LMIs in Control/pages/LMI for Generalized eigenvalue problem

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LMI for Generalized Eigenvalue Problem

Technically, the generalized eigenvalue problem considers two matrices, like and , to find the generalized eigenvector, , and eigenvalues, , that satisfies . If the matrix is an identity matrix with the proper dimension, the generalized eigenvalue problem is reduced to the eigenvalue problem.

The System[edit | edit source]

Assume that we have three matrice functions which are functions of variables as follows:

where are , , and () are the coefficient matrices.

The Data[edit | edit source]

The , , and are matrix functions of appropriate dimensions which are all linear in the variable and , , are given matrix coefficients.

The Optimization Problem[edit | edit source]

The problem is to find such that:

, , and are satisfied and is a scalar variable.

The LMI: LMI for Schur stabilization[edit | edit source]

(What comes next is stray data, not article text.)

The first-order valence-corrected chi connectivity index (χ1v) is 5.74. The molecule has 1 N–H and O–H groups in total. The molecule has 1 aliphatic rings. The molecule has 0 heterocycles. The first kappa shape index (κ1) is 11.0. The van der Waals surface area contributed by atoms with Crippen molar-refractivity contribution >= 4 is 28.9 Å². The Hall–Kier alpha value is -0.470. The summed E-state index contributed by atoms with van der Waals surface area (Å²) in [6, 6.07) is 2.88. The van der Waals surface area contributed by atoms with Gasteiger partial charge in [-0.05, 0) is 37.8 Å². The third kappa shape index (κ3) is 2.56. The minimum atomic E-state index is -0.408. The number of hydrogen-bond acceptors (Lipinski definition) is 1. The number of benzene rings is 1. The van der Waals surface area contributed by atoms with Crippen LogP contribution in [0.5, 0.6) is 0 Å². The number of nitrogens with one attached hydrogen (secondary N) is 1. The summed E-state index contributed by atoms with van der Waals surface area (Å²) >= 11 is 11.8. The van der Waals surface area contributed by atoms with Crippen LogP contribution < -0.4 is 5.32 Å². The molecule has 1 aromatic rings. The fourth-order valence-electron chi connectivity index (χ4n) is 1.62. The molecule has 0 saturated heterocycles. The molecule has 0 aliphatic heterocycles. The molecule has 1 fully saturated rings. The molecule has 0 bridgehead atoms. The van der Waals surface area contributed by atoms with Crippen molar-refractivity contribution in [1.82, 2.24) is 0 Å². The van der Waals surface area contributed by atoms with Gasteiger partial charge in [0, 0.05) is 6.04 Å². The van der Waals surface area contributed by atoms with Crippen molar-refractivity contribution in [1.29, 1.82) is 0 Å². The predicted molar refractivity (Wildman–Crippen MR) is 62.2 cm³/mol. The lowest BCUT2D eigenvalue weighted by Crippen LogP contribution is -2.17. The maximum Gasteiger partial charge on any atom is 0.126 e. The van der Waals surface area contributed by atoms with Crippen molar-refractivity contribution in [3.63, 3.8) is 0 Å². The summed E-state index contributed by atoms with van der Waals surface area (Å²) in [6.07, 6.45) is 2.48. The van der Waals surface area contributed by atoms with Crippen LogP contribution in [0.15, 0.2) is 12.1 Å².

A mathematical description of the LMI formulation for the generalized eigenvalue problem can be written as follows:

Conclusion:[edit | edit source]

The solution for this LMI problem is the values of variables such that the scalar parameter, , is minimized. In practical applications, many problems involving LMIs can be expressed in the aforementioned form. In those cases, the objective is to minimize a scalar parameter that is involved in the constraints of the problem.

Implementation[edit | edit source]

A link to Matlab codes for this problem in the Github repository:


Related LMIs[edit | edit source]

LMI for Generalized Eigenvalue Problem

LMI for Matrix Norm Minimization

LMI for Maximum Singular Value of a Complex Matrix

External Links[edit | edit source]

  • [1] - LMI in Control Systems Analysis, Design and Applications

Return to Main Page[edit | edit source]

LMIs in Control/Tools